“Oh my god! Did that just go in?! I think that went in!”
I was fifteen years old and I had just hit the golf shot of a lifetime.
Set deep in the trees with over a hundred yards to go and just a six foot window to put the ball through, I was in what us hackers affectionately call a “swing and pray” situation, as in swing hard and pray the ball misses all of the trees directly in front of you. Normally I’d simply utilize my trusty foot wedge and conveniently relocate the ball somewhere less deadly, but just as I located my ball a family walking down an adjacent road spotted me in the forestry and stopped to watch the show.
I spent the next few minutes nervously trying to figure out my shot while pretending not to hear the muffled voices of my own personal shame gallery standing directly behind me.
Flustered, I prayed a short and desperate prayer, nervously stepped up to the ball and swung.
The shot was perfect. It threaded the six foot window, cleared the rough, making its way onto the fairway, where it bounced a few times before rolling up onto the green and towards the pin in the back left location where it eventually slowed to a trickle and fell into the cup!
The family ERUPTED with cheers and congratulations. Truthfully, I was just as shocked as they were! Did that really just happen?!
What I really wanted to do in that moment was strip naked and do a victory role in the bunker, but for reasons I can only blame on television, I instead very cooly sheathed my club and tipped my hat like it was just another day at the office. Nothing to see here. Business as usual. Like a BOSS.
Then I threw my clubs over my shoulder and walked towards the green never to see them again.
Every now and then I like to imagine that family and the conversations that must have ensued as they continued on their walk. Sometimes I like to picture them years later sitting around the campfire with their grandkids who unable to contain their excitement plead, “Grandpapa, tell us the one about HIM!”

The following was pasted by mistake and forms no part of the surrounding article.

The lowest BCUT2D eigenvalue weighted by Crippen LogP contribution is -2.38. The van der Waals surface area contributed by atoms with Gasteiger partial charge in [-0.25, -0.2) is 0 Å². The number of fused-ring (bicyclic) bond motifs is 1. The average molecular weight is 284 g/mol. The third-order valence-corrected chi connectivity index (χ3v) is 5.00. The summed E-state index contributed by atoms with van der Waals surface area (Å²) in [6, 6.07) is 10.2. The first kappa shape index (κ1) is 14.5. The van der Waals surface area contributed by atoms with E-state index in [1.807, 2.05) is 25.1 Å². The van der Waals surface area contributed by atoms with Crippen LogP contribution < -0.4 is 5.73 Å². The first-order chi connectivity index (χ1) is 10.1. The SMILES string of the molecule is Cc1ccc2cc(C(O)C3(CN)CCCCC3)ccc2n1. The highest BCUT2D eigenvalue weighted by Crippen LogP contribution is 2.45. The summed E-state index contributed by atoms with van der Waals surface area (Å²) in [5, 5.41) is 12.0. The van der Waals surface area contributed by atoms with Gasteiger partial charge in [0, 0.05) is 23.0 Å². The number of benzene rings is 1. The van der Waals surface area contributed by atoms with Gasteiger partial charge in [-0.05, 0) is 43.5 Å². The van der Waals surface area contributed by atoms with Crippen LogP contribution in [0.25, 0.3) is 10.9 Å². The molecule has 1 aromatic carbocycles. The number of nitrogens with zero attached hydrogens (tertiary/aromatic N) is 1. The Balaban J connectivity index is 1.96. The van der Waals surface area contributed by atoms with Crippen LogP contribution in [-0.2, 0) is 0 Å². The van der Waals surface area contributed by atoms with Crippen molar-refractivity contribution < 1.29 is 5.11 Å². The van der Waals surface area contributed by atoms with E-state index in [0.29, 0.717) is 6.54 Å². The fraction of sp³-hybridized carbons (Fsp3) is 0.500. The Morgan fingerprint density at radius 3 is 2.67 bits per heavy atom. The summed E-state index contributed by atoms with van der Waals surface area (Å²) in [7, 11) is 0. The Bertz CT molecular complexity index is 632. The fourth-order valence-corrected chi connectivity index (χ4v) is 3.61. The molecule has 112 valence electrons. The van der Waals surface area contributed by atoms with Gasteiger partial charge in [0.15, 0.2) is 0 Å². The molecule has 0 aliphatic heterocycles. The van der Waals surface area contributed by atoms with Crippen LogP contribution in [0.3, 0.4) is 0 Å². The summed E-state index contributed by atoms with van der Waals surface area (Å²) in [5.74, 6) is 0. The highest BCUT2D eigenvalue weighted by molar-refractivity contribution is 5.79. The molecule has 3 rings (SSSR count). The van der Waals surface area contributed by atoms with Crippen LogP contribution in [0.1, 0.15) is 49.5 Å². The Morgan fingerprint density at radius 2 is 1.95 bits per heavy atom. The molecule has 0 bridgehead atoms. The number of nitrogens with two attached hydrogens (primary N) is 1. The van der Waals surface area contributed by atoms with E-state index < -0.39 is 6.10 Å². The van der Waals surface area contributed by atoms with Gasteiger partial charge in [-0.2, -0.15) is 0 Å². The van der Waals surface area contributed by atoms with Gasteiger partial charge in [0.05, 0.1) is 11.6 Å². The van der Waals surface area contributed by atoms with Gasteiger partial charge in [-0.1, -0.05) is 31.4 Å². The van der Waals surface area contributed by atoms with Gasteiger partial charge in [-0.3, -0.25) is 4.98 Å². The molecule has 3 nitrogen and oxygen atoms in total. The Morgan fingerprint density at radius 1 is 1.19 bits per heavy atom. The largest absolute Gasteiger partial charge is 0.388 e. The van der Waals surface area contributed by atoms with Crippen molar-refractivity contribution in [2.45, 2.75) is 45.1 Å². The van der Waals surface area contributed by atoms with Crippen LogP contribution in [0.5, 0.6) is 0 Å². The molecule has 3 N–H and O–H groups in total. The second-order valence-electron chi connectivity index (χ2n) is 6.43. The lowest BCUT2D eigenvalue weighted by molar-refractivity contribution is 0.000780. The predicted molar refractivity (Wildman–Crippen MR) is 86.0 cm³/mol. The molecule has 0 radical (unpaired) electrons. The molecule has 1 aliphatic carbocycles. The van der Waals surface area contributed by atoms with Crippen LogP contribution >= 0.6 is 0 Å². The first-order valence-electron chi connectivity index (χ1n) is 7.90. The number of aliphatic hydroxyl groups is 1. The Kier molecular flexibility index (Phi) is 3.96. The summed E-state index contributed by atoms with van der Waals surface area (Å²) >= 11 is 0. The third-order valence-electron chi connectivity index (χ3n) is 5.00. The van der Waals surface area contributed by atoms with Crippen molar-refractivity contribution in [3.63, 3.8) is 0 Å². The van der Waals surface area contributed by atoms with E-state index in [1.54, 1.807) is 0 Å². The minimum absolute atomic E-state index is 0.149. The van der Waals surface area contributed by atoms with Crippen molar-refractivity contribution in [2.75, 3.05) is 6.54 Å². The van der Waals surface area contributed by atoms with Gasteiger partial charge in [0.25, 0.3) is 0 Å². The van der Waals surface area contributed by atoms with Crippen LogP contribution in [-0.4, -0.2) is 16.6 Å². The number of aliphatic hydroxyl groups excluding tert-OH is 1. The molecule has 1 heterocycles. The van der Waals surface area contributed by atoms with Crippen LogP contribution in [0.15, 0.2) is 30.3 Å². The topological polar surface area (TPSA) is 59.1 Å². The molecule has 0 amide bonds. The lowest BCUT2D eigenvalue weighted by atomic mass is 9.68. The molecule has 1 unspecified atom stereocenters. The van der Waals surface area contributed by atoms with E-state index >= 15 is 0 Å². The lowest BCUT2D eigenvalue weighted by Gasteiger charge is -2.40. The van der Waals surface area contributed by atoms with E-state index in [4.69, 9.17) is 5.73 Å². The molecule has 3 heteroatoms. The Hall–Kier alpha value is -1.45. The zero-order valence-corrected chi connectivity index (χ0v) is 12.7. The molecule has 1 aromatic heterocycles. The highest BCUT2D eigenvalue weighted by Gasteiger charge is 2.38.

“Ohhh,” he would say as he took the weathered pipe out of his mouth and leaned in, “you mean the boy in the absurdly large Wu Tang t-shirt with the mysterious brand of clubs? Some say he never missed a shot outside a hundred yards.”
I imagine for years they gathered in front of the tv every night to watch Sportscenter, searching for the face of the young golfing prodigy who would no doubt be the next great golfer of our time.
Of course the truth is I have no earthly idea what happened to that family. Perhaps they kept on walking and after that day never again thought about me or that shot ever again. Perhaps they were a family of cloggers who thought rudimentary games like golf to be a complete waste of time.
Or maybe, just maybe they’re a lot more like you and me.
Maybe somewhere along the way they thought about picking up golf but felt at this point they were too far behind to begin. Maybe they even gave golf a try for a while but grew frustrated when each shot fell so painfully short of the perfection they witnessed that day.
Regardless of what did or didn’t happen after that day, here’s what that family doesn’t know:
One, the reason they’d never heard of the brand name on my clubs is it doesn’t exist. A friend of my dad’s made them in his garage and each weighed approximately fourteen pounds, if I remember correctly.
And two, I have never hit a shot like that previously and almost 20 years later, I have yet to hit a shot like that again. It truly was the best shot of my life and they just so happened to be there on just the right day, on just the right hole, for just the right shot to witness it. The odds of things playing out the way they did are so small its almost laughable.
But things have changed since my miracle shot almost two decades ago. One no longer needs to be physically present to witness the shining moments of others. We now are able to share them digitally with the world, and share them we do.